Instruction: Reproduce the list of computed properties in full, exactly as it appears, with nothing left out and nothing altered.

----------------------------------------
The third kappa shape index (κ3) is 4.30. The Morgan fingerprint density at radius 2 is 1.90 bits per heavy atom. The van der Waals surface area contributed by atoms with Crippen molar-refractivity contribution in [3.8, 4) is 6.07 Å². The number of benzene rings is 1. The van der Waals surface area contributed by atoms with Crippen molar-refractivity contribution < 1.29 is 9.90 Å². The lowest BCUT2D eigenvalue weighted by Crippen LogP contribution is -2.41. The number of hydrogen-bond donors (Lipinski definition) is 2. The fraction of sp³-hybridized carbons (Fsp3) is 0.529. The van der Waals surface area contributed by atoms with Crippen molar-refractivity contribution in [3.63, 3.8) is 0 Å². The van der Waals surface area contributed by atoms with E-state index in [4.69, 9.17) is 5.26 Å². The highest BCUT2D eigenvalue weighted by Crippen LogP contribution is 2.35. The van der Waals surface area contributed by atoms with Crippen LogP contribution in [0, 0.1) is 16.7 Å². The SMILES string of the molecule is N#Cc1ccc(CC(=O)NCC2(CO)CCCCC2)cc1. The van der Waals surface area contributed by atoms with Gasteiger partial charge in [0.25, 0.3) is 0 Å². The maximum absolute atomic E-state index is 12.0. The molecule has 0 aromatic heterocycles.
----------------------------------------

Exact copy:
The third kappa shape index (κ3) is 4.30. The Morgan fingerprint density at radius 2 is 1.90 bits per heavy atom. The van der Waals surface area contributed by atoms with Crippen molar-refractivity contribution in [3.8, 4) is 6.07 Å². The number of benzene rings is 1. The van der Waals surface area contributed by atoms with Crippen molar-refractivity contribution < 1.29 is 9.90 Å². The lowest BCUT2D eigenvalue weighted by Crippen LogP contribution is -2.41. The number of hydrogen-bond donors (Lipinski definition) is 2. The fraction of sp³-hybridized carbons (Fsp3) is 0.529. The van der Waals surface area contributed by atoms with Crippen molar-refractivity contribution in [3.63, 3.8) is 0 Å². The van der Waals surface area contributed by atoms with E-state index in [4.69, 9.17) is 5.26 Å². The highest BCUT2D eigenvalue weighted by Crippen LogP contribution is 2.35. The van der Waals surface area contributed by atoms with Crippen LogP contribution in [0, 0.1) is 16.7 Å². The SMILES string of the molecule is N#Cc1ccc(CC(=O)NCC2(CO)CCCCC2)cc1. The van der Waals surface area contributed by atoms with Gasteiger partial charge in [0.25, 0.3) is 0 Å². The maximum absolute atomic E-state index is 12.0. The molecule has 0 aromatic heterocycles.